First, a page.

Months earlier, the foundations had been laid for Sisi’s new engagement with Washington. In September he traveled to Sharm e-Sheikh to meet with the newly elected Prime Minister of Israel, Naftali Bennett. Subsequently, Bennett said the two leaders had “laid the groundwork for deep ties to move forward.” He told reporters that the talks covered diplomacy, security and the economy, including aspirations to expand trade and tourism.

Other sources revealed that the discussion had also addressed regional issues, including Iran’s nuclear program and Sisi’s aspirations to resume the Israeli-Palestinian peace process, based on the presumption of a two-state solution.

To be sure, Sisi organized this open show of friendship towards Israel with an eye on Washington, and subsequent events proved the move to be cunning. The warm meeting with Israel’s prime minister was one way in which Sisi reminded the United States that Egypt is an irreplaceable player in maintaining stability in the Middle East, a point included in the joint statement that followed the strategic dialogue between United States and Egypt.

Sisi has proven his worth to American interests in a number of ways. The 11-day conflict between Hamas and Israel in May was resolved as a result of Egypt’s acting as an honest broker, an outcome not originally envisioned by Washington.

Subsequently, Sisi placed himself in a key role in the Gaza situation by facilitating discussions between the main players, Hamas, Israel and Qatar, the outcome of which is still in the balance. Following the meeting with Sisi, Bennett’s office mentioned Egypt’s role in maintaining stability and calm in Gaza.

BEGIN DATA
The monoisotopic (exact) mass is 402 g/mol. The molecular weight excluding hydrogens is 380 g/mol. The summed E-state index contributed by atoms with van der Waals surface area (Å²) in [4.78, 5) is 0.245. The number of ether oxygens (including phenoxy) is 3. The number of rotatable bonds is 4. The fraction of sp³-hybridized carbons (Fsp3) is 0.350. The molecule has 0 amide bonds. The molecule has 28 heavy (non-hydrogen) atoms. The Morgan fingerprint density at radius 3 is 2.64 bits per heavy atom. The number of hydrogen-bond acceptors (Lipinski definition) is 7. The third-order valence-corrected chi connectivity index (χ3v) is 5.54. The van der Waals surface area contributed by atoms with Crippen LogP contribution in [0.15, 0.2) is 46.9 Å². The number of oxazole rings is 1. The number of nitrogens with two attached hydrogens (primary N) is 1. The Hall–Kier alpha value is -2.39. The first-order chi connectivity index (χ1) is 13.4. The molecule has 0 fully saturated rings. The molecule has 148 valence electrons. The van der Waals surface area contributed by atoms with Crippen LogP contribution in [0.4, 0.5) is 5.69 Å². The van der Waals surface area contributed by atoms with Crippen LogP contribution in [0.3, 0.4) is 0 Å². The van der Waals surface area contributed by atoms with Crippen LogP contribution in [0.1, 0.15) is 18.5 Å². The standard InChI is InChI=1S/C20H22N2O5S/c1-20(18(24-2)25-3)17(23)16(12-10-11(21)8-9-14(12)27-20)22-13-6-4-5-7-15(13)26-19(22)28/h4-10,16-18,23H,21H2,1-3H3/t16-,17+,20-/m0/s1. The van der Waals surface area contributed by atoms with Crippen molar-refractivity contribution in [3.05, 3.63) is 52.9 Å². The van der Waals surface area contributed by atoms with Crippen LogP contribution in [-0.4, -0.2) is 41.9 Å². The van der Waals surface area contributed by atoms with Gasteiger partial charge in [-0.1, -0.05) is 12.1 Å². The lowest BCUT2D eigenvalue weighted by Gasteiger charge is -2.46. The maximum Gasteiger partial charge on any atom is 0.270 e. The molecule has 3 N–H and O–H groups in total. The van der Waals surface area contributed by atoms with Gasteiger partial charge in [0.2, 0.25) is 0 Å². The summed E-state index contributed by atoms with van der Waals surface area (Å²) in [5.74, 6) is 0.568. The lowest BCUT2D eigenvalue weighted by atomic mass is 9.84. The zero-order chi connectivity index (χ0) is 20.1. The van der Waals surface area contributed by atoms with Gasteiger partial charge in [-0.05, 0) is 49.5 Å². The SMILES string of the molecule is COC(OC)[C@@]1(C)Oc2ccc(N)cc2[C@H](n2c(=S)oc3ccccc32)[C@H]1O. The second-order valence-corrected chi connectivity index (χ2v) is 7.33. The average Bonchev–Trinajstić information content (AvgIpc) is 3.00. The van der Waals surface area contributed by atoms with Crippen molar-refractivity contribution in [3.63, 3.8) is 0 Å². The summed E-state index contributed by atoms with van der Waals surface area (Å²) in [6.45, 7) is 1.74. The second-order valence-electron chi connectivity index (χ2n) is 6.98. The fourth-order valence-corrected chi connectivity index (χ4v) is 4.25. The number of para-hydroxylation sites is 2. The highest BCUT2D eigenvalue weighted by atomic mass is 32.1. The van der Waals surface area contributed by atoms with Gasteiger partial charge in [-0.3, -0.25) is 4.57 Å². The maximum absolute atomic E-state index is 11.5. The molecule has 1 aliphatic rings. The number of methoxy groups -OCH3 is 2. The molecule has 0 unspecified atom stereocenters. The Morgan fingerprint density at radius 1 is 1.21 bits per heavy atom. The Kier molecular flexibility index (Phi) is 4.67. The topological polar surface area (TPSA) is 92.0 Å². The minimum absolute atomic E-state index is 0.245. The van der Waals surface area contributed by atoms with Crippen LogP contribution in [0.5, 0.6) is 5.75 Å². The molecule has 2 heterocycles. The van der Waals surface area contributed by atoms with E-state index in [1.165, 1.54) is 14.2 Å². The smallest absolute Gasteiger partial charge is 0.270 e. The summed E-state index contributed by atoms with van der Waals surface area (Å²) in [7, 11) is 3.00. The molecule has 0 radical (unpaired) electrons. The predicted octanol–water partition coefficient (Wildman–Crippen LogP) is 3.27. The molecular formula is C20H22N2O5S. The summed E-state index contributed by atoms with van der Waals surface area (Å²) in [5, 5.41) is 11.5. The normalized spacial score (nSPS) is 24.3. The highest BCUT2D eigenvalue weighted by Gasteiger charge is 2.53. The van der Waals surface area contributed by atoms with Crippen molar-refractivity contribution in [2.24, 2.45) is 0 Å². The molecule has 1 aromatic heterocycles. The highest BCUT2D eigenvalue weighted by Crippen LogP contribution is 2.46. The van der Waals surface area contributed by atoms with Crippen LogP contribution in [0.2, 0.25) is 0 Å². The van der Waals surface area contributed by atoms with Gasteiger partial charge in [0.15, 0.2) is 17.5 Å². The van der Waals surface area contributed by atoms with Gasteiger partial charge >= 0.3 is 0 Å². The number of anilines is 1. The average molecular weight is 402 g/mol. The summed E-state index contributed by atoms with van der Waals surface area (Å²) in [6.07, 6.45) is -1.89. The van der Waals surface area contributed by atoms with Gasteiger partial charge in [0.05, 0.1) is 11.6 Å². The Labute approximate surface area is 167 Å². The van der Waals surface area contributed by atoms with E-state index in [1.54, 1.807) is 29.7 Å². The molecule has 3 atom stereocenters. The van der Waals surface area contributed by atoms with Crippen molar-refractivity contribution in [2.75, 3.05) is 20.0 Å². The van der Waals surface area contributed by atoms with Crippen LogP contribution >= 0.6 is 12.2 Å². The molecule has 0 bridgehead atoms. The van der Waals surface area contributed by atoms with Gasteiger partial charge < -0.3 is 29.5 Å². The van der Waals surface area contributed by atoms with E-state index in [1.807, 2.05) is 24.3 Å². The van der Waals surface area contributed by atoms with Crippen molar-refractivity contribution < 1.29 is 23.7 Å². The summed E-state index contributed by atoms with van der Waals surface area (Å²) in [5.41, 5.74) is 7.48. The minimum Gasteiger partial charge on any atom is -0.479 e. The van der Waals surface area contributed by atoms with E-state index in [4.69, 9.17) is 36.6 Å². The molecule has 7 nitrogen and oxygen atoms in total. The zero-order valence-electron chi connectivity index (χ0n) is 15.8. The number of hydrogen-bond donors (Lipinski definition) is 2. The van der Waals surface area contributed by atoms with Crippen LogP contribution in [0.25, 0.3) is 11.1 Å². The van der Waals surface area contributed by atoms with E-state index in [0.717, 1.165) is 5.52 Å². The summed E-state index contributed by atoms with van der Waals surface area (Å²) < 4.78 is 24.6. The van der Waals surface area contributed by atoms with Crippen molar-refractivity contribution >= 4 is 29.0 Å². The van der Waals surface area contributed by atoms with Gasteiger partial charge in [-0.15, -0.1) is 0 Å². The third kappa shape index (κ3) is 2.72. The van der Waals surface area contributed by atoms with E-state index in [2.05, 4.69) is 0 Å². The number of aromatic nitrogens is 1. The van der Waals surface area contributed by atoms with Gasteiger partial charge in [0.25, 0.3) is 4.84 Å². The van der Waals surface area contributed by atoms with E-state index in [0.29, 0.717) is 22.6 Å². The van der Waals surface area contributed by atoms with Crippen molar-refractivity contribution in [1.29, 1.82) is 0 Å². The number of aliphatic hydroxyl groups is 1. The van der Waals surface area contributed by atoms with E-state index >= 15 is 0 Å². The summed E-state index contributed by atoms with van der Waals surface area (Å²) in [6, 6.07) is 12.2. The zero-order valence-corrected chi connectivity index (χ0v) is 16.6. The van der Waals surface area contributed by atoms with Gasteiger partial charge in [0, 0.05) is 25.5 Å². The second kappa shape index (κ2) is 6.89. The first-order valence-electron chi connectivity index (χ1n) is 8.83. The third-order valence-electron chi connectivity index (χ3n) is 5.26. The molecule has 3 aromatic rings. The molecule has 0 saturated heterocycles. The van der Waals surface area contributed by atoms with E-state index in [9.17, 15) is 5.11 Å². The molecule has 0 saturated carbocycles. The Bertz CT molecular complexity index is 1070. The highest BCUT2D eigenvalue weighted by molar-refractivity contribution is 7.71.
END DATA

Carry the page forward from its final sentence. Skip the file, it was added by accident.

The Israeli and Egyptian armies have been cooperating for years in North Sinai against jihadist forces trying to undermine the anti-Muslim Brotherhood Sisi administration. On November 8, the IDF announced that the Egyptian army would intensify its activities in the Rafah area in northeastern Egypt.

The decision was made at a meeting of the joint military committee of the Israeli and Egyptian armies. The army statement said the measure “was approved by the Israeli political echelon.”

The 1979 peace treaty between Egypt and Israel stipulated that agreed security arrangements would be established and that, at the request of either party, the security arrangements could be modified.

More broadly, America’s disconnection from the Middle East under Biden has prompted Sisi to seek meaningful relationships with China and Russia. Sisi has awarded lucrative contracts to both world powers. China, through the China State Construction Engineering Corporation (CSCEC), is building the new administrative capital of Egypt, 45 km away. east of Cairo, on a vast patch of desert equal to the size of Singapore.

In August, Egyptian delegations visited nuclear power plants in Russia to finalize an agreement related to the construction by Russian nuclear power producer Rosatom of Egypt’s first nuclear reactor in El-Dabaa.

In both cases, and in other deals with these leading powers, Sisi has been especially careful not to jeopardize Egypt’s deep and seemingly growing relationship with the United States. His aim is to improve Egypt’s position and his own in the world. Given the visit of Prince Charles, heir to the British throne, and his wife on November 17, it appears he is succeeding.